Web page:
“…‘Make yourself calm. Cleanse your mind of all needless thought and calculation. Travel to the center of your being and hold yourself there.’ ”
— Robert Silverberg, Lord Valentine’s Castle
Thirty-two-year-old Pavle Ikonic is doing an oddly formal kind of four-step, a version of the fox-trot possibly. It is a dance movement from two generations ago: aristocratic almost, genteel. He is a tall and handsome young man with sandy brown hair and fashionable blond highlights that may well be natural rather than daubed on in a salon. He is sweating. Ikonic is from Belgrade, Yugoslavia, and has been sign-spinning (though he does not so much spin the advertisement but rather cradles and rocks it in time to his foot movements) since February of this year. Today is a cool and overcast Saturday in May. He started this line of work for H&R Block, which, unlike Liberty Taxes, requires no unusual getup. After tax season he went to work for Viva Pasta and its manager Florian Ritt on University Avenue near Sixth. Ikonic is wearing headphones and listening to something boss, either Couvine Bailey or Reeves Gabriels.
Ikonic has been in the United States since October of 2007. “I won a green-card lottery,” he says in his Eastern European Slavic accent that is not unpleasant. “Every year the United States government offers this all around the world. I was lucky enough last year. No money is involved. It cost me $700 to $800 dollars in taxes for receiving one. Then there were traveling expenses and airfare. Again about the same. But the green card enables you to work while you are here.”
Ikonic was educated in Belgrade, primarily in music and specifically jazz, but also has studied psychology. “I have also worked all kinds of job for a living. The economic situation in Yugoslavia is not that great. I have worked as an electrician for a while — the whole voltage thing is different here.” His musical instrument is guitar. He owns two electric guitars, a Fender Stratocaster Squire and a Carvin. “I also play a little piano.” Ikonic has taught music on occasion as well.
When asked who he likes as far as jazz musicians go, his smile widens and he says quickly, “Coltrane!” and laughs. “ ‘My Favorite Things!’ ” he adds and laughs again; it is a song from The Sound of Music, and Coltrane’s version is at least as famous as Julie Andrews’s.
As for the United States, “I love it. I was really surprised when I came here. The people are really nice. People are more polite here than in Yugoslavia.” I tell him that surprises me. The conversation reverts to music, and he tells me that much of what he listens to while spinning the sign for Viva Pasta is techno music. I tell him I am not a fan of the stuff, but I can see the utility of it for his kind of work.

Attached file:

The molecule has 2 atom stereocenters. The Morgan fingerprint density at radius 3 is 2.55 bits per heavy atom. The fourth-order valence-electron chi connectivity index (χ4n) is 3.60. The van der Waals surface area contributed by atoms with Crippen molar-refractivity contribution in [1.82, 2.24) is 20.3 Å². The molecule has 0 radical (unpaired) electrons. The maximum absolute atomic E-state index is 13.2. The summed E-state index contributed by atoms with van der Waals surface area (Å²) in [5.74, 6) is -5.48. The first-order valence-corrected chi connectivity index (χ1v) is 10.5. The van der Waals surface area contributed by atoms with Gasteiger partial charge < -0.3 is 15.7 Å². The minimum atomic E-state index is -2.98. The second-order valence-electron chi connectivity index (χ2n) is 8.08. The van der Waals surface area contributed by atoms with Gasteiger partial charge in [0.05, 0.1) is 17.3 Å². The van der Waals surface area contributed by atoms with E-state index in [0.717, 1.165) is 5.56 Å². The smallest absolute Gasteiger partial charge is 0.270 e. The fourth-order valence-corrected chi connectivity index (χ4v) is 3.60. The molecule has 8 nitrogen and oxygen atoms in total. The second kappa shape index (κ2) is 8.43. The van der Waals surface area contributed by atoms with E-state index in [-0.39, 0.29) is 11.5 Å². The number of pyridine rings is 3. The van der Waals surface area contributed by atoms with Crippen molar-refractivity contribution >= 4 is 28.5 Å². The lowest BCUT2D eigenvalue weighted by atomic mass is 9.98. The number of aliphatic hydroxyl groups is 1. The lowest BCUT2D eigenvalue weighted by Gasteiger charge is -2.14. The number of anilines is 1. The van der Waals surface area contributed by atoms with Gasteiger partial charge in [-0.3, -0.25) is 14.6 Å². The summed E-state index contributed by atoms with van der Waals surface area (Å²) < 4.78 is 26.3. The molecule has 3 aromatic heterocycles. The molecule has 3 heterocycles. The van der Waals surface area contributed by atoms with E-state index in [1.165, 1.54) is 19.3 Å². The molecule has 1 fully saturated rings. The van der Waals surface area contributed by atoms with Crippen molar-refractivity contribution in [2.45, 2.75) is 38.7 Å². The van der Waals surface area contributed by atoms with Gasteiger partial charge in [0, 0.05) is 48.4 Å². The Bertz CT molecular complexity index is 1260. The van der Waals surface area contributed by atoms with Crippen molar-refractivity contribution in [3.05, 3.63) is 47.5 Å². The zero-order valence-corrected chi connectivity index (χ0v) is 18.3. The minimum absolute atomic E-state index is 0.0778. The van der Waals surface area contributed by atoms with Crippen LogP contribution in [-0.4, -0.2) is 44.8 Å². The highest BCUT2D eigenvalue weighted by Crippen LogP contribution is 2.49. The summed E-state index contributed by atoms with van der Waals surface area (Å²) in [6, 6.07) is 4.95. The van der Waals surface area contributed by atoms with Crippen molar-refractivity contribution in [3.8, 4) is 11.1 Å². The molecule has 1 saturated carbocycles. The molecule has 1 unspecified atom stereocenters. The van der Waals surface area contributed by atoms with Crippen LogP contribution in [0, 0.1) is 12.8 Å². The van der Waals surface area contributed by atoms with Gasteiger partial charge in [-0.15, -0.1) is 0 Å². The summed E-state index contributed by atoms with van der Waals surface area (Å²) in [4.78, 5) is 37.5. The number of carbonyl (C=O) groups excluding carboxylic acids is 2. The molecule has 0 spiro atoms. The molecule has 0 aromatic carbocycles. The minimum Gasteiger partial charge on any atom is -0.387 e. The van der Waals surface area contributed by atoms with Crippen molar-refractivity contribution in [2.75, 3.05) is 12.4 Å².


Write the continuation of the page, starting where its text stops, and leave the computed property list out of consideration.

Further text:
“When I first started looking for a job over here,” he continues, “I would see sign-spinners all over the place, but it seemed to me most of them just stood there. I thought to myself, if I had to do this job, what if I did some [dance] moves? I remember thinking I would probably dance. Definitely. And then when I had my chance, working for H&R Block, I got my MP3 player and put in my Duran Duran and stuff and started dancing. I think I attracted more people than I would have otherwise.”
Did he ever study dancing? “No. I never studied, but I do actual dance moves, yes. I think of it as a musical thing. A musical job. Not marketing or advertising, although it is.”
Ikonic left Yugoslavia amidst much upheaval there. “Kosovo had separated from the rest of the country, claimed independence, and there were major demonstrations, major upheavals. Most people in my country felt that the right side of that issue was not our country’s but Kosovo’s. Even the American Embassy near me in Belgrade was stoned. They threw rocks because the Americans made this statement that Kosovo should be separate, and it really was a minority who disagreed. It is definitely a religious problem too. There are Muslims and Orthodox Christians involved. I am Orthodox Christian. It was violent. There was a lot of damage and many people were hurt, but mostly damage. It is not a very good situation over there right now.”
Does Ikonic get bored standing out on the sidewalk in front of this mini-mall all day?
“Not at all. I think it’s the best thing I can be doing right now. I am outside, and it is a chance to remain active. I remain moving, and it is a kind of self-expression.”
“Performance art?” I suggest, and he laughs.
“Yes. Performance art. I like that.”
Margaret Alvarez is 25 years old. She stands on the corner of University and Richmond in front of the Healthy Back. She holds a sign made of Styrofoam with the name of the store lettered in blue on white; it is lightweight but bulky and catches the stiff breezes angling off the intersection from all points of the compass. No elaborate dance moves or sign manipulation for the young Mexican-American, though wrestling the placard against the wind creates the impression she is brandishing the sign both deliberately and at random, but toward particular drivers. In fact, she may well be focusing in on one passerby or another at any given time, as she admits, “I like to watch people and their body language as they’re driving or riding by. I’m a people watcher, a people person in general.”
She may not be blatantly studying anyone from behind her horn-rimmed sunglasses, but the odds are, to one degree or another, she is. A college graduate from Seattle University, Alvarez studied both psychology and criminology. Undecided on a career, she is currently considering law school or work as a probation or parole officer. She works for the Healthy Back on weekends only. During the week, she will be working the phones at CVS Travel Agency. She lives in the South Bay with her mother and sister. Her headphones, this Sunday afternoon, are delivering the music of Irish folk musician Damien Rice.